Understanding how emotions and thoughts influence behavior is important for people who have intense emotions and are often ruled by them. Knowledge about emotions and the thoughts that strengthen or soften those emotions can help people develop ways to better manage their actions.
One urge that people experience but rarely discuss is revenge. Webster’s online dictionary defines revenge as to avenge (as oneself) usually by retaliating in kind or degree or to inflict injury in return for something, such as to revenge an insult.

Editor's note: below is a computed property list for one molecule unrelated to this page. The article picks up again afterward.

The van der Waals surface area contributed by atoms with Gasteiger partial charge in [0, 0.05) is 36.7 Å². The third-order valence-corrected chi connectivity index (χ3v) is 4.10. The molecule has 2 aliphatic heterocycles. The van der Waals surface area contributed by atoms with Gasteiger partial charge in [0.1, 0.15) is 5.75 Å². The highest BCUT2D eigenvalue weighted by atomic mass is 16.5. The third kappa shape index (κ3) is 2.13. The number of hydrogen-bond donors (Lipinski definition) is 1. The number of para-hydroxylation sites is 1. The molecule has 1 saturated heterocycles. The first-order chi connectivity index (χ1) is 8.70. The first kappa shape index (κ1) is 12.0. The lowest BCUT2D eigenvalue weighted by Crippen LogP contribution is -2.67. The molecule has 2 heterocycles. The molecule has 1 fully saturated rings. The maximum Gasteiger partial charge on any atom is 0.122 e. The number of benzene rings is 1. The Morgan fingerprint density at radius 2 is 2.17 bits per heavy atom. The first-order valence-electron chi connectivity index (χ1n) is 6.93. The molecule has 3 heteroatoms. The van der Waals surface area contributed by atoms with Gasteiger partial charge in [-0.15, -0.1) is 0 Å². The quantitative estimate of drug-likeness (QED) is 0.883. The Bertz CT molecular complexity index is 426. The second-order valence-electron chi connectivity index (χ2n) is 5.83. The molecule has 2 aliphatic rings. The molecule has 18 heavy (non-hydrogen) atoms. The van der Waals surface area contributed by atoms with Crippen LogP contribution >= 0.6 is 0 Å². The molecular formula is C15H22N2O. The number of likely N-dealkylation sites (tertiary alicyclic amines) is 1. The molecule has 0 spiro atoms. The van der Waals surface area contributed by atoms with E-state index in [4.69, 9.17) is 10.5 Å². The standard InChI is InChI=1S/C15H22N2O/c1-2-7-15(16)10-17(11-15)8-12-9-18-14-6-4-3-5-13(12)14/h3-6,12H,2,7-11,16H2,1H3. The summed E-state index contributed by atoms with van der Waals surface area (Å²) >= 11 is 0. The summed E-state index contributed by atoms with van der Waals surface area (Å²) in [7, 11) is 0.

The struggle with revenge is centuries old. Shakespeare said, “If you prick us do we not bleed? If you tickle us do we not laugh? If you poison us do we not die? And if you wrong us shall we not revenge?” Shakespeare clearly thought revenge was as normal and predictable as the sun rising.
Maybe, but what about the idea that revenge is self-destructive? Confucius said , “Before you embark on a journey of revenge, dig two graves.” Gandhi seemed to agree with him when he said, “An eye for eye only ends up making the whole world blind.”
Revenge seems to be one of the deepest instincts we have. Who hasn’t said, “I hope he gets his,” or wished that Karma would strike sooner rather than later? Dirty Harry’s “Go ahead, make my day” resonates across generations. Out of control revenge, attack and counterattack, can be blinding and destroy the lives of all involved. But our instincts and emotions usually serve a purpose.